Data security course specialists from KrebsOnSecurity firm revealed a recent phishing attack that tricked a customer service employee from GoDaddy.com, the world’s leading domain name registration provider.
Through this attack, threat actors managed to access and modify customer records, changing the domain settings of at least a dozen clients on the platform, including the popular escrow.com trading site, whose interface was modified to display an out-of-context message.
Data security course specialist Elliot Silver was informed on this unusual activity through a statement from Matt Barrie, CEO of the transaction platform: “During the attack, malicious hackers modified the DNS records of escrow.com to point to a web server controlled by unidentified third parties”.
By performing a reverse DNS lookup at address 220.127.116.11, researchers discovered that it is linked to less than a dozen domains, including a domain registered just 12 days ago that invokes the escrow.com registrar name: servicenow-godaddy.com. When you upload that domain to a browser, the same text that appeared Monday night in escrow.com is revealed, data security course experts detailed.
Everything indicated that someone had been the victim of a phishing attack, as the platform executives ensured that the hackers were able to access messages and notes backed up in their GoDaddy account, which only the company’s employees could have accessed.
The researchers later discovered that threat actors had access to this sensitive information, which they used to deceive GoDaddy staff into making the desired changes.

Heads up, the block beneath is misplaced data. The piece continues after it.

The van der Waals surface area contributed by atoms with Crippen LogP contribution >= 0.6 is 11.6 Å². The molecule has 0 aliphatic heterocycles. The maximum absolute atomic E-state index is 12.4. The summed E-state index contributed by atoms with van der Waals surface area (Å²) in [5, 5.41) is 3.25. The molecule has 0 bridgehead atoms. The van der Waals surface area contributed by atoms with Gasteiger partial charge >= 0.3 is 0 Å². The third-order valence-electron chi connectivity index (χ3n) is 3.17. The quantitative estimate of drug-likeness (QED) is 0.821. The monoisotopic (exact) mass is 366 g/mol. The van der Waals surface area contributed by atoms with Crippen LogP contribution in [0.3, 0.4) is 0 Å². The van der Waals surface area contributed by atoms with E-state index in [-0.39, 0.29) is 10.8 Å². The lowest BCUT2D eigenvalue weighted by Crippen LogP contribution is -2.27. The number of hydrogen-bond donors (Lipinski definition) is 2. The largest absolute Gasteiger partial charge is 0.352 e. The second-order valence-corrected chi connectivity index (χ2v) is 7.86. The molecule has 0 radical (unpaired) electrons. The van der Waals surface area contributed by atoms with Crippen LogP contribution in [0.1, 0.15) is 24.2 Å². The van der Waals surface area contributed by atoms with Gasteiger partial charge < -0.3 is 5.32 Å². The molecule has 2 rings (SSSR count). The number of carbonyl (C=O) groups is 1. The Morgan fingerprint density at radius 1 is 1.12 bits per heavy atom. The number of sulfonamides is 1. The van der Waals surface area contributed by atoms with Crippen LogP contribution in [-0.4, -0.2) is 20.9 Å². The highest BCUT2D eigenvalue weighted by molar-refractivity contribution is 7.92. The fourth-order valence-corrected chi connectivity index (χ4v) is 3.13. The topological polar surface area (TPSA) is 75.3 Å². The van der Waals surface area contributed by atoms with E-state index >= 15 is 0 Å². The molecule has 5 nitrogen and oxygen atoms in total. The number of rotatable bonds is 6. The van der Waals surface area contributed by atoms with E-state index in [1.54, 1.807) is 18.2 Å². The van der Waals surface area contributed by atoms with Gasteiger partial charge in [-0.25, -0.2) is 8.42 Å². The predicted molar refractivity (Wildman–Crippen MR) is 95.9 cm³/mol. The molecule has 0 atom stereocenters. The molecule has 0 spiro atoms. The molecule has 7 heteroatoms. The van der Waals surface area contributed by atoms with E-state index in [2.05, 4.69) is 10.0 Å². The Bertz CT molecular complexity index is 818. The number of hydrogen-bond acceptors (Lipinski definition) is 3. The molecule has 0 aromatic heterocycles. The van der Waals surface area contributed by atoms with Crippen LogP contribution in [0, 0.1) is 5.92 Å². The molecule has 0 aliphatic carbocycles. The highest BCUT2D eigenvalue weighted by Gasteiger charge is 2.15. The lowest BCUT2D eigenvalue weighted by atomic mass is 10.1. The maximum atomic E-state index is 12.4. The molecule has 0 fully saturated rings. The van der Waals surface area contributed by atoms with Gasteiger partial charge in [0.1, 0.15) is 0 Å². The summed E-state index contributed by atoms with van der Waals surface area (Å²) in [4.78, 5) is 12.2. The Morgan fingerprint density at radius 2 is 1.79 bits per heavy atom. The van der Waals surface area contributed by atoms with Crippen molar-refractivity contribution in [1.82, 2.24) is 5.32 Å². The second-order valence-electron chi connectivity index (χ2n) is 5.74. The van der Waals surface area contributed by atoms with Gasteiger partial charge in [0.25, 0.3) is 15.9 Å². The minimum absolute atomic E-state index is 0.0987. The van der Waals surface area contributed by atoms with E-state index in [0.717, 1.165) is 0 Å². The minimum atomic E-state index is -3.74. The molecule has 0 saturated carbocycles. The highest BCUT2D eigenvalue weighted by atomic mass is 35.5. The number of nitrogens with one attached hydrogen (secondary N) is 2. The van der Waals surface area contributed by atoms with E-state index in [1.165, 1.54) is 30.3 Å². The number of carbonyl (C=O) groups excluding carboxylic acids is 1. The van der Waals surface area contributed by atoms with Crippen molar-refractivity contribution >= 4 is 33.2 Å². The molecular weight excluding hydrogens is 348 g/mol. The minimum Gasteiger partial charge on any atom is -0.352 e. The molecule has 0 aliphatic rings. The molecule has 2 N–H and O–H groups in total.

GoDaddy acknowledged that on March 30, they received an alert related to a security incident involving a customer’s domain name. An investigation revealed that one GoDaddy employee was the victim of a phishing attack and that five other accounts may have been compromised, although their names were not revealed.
While there is no way to prevent a 100% phishing attack, the International Institute of Cyber Security (IICS) notes that there are some methods to identify and prevent such attacks, such as two-factor authentication (2FA), password reset and user awareness.
He is a well-known expert in mobile security and malware analysis. He studied Computer Science at NYU and started working as a cyber security analyst in 2003. He is actively working as an anti-malware expert. He also worked for security companies like Kaspersky Lab. His everyday job includes researching about new malware and cyber security incidents. Also he has deep level of knowledge in mobile security and mobile vulnerabilities.